Phillip Irey: What’s in a Will (52 Ancestors #18)

I haven’t done much research on my Irey line.  Syntha Irey is the only one I’ve thoroughly researched.  This week’s 52 Ancestors in 52 Weeks theme of “Where There’s a Will” prompted me to research Syntha’s father, Phillip Irey.  I have a copy of his will from a probate record and I’ve never done anything with it other than to use it as one source for Syntha’s marriage to Charles Rakestraw.  I began to follow the other clues in the will and was surprised at how much information I found in just a few hours.

The first thing I noted was that Phillip named children and grandchildren in his will, but not his wife.  I surmise from this that she must have died prior to the writing of the will, which was on August 22, 1841.  In the 1840 Census, Phillip was between the ages of 80 and 90.  There was a tick mark in the corresponding column on the female side, which was presumably his wife.  The 1840 Census enumeration began on June 1st, so it seems that Phillip’s wife died sometime between June 1, 1840 and August 22, 1841.

The next thing I noticed was a legal description for land in “Fort Wain,” Indiana.  I’ve been working with deeds and abstracts a lot lately at work, so that just jumped right out at me.  I did find a deed for Phillip Irey who purchased land matching that description in Fort Wayne, Indiana on August 20, 1838.

U.S. General Land Office Records, 1796-1907, deed for land in Fort Wayne, Allen, Indiana,

U.S. General Land Office Records, 1796-1907, deed for land in Fort Wayne, Allen, Indiana,

I also found a deed for land that he had purchased in Bucyrus, Ohio on April 5, 1836.

U.S. General Land Office Records, 1796-1907, deed for land in Bucyrus, Crawford, Ohio,

U.S. General Land Office Records, 1796-1907, deed for land in Bucyrus, Crawford, Ohio,

Next, I decided to run through the names of the children.  All of his daughters were married by the time he wrote his will, so this gave me a bit more to go on, knowing their married names.  I managed to find marriage records for all of his children (John, Isaac, Dawson, Sarah, Susannah, Jane, Eli, and Syntha) on

Since Phillip bequeaths a portion of his estate to the children of Susannah and Jane, I am fairly certain that they had both died before August 22, 1841.  It also appears from the language of the will that Dawson was not expected to live long.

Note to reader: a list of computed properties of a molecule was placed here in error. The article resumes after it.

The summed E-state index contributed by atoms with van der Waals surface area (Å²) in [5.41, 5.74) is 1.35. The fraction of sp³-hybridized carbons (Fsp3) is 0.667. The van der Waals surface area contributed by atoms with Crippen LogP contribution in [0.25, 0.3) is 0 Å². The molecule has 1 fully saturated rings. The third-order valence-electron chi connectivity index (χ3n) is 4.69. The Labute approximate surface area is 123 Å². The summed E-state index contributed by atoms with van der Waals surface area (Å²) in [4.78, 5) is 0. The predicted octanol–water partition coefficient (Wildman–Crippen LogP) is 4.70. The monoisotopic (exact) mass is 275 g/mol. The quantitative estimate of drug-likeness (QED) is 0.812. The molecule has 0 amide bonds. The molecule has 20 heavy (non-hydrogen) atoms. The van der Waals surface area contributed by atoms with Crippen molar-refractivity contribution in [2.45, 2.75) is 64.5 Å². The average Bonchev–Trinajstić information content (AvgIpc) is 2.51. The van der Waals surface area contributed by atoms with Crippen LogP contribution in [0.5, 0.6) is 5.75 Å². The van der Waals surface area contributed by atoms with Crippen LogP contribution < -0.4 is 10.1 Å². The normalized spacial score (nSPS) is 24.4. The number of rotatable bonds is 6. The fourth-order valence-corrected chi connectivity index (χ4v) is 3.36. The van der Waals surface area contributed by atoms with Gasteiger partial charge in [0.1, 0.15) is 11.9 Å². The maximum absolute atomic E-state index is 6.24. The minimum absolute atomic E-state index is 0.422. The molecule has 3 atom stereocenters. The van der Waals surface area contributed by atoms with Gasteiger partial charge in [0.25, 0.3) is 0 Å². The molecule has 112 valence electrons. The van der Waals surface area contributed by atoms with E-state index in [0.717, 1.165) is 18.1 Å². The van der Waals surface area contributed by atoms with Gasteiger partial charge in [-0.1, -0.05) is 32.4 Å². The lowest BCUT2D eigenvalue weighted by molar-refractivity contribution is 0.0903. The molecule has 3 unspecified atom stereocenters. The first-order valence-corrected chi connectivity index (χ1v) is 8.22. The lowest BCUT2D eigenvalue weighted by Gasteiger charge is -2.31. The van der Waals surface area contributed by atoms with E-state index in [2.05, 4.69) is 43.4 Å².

The Quaker records pertaining to Jane and Eli were probably the most significant find of the night.  Jane Irey married Joseph Paxson, and Eli Irey married Joseph’s sister, Rachel.  Presumably, the Paxsons were Quakers, since they are the ones listed in the book and Jane and Eli show up merely as spouses.  The Meeting records give lots of good information.

U.S. Quaker Meeting Records, 1681-1935, Exeter Monthly Meeting, Berks, Pennsylvania, p. 256,

U.S. Quaker Meeting Records, 1681-1935, Exeter Monthly Meeting, Berks, Pennsylvania, p. 256,

U.S. Quaker Meeting Records, 1681-1935, Wrightstown Monthly Meeting, Bucks, Pennsylvania, p. 108,

U.S. Quaker Meeting Records, 1681-1935, Wrightstown Monthly Meeting, Bucks, Pennsylvania, p. 108,

The headers for the columns should read as follows:  Name, Date of Birth, Date of Death, Place of Burial, Marriage, Spouse’s Name, Date of Birth, Date of Death, Place of Burial.  In addition, they wrote in the names of parents where they could.

From this, I know that Phillip’s wife was Hannah Brown.  Eli Irey was born January 1, 1800 and died in August of 1882 and is buried in Hartford County, Michigan.  Not much can be learned about Jane Irey, other than she was the first wife of Joseph Paxson.  This also gives a lot of information on Joseph Paxson, his siblings, his parents, and even the names of his grandparents.  A fantastic find!